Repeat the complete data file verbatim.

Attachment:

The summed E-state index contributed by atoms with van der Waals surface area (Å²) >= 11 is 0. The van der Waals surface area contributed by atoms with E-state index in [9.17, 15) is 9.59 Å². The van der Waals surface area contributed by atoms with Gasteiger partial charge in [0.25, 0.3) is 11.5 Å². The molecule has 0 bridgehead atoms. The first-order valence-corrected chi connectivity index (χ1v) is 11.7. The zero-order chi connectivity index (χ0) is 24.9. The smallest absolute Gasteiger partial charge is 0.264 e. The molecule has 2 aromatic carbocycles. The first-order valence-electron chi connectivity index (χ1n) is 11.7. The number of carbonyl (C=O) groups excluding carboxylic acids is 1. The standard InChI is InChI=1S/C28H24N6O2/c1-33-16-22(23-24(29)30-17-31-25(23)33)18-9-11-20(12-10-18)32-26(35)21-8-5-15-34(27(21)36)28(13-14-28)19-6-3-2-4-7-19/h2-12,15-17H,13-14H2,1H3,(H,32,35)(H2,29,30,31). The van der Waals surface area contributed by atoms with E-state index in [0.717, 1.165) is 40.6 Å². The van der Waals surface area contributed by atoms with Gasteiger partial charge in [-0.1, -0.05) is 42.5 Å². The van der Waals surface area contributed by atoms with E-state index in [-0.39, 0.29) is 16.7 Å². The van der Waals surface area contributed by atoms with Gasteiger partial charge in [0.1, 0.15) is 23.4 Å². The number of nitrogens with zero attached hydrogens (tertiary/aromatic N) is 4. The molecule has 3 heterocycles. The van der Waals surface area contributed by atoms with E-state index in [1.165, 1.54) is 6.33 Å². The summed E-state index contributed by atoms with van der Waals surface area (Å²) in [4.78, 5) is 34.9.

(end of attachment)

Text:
The summed E-state index contributed by atoms with van der Waals surface area (Å²) >= 11 is 0. The van der Waals surface area contributed by atoms with E-state index in [9.17, 15) is 9.59 Å². The van der Waals surface area contributed by atoms with Gasteiger partial charge in [0.25, 0.3) is 11.5 Å². The molecule has 0 bridgehead atoms. The first-order valence-corrected chi connectivity index (χ1v) is 11.7. The zero-order chi connectivity index (χ0) is 24.9. The smallest absolute Gasteiger partial charge is 0.264 e. The molecule has 2 aromatic carbocycles. The first-order valence-electron chi connectivity index (χ1n) is 11.7. The number of carbonyl (C=O) groups excluding carboxylic acids is 1. The standard InChI is InChI=1S/C28H24N6O2/c1-33-16-22(23-24(29)30-17-31-25(23)33)18-9-11-20(12-10-18)32-26(35)21-8-5-15-34(27(21)36)28(13-14-28)19-6-3-2-4-7-19/h2-12,15-17H,13-14H2,1H3,(H,32,35)(H2,29,30,31). The van der Waals surface area contributed by atoms with E-state index in [0.717, 1.165) is 40.6 Å². The van der Waals surface area contributed by atoms with Gasteiger partial charge in [-0.1, -0.05) is 42.5 Å². The van der Waals surface area contributed by atoms with E-state index in [-0.39, 0.29) is 16.7 Å². The van der Waals surface area contributed by atoms with Gasteiger partial charge in [0.1, 0.15) is 23.4 Å². The number of nitrogens with zero attached hydrogens (tertiary/aromatic N) is 4. The molecule has 3 heterocycles. The van der Waals surface area contributed by atoms with E-state index in [1.165, 1.54) is 6.33 Å². The summed E-state index contributed by atoms with van der Waals surface area (Å²) in [4.78, 5) is 34.9.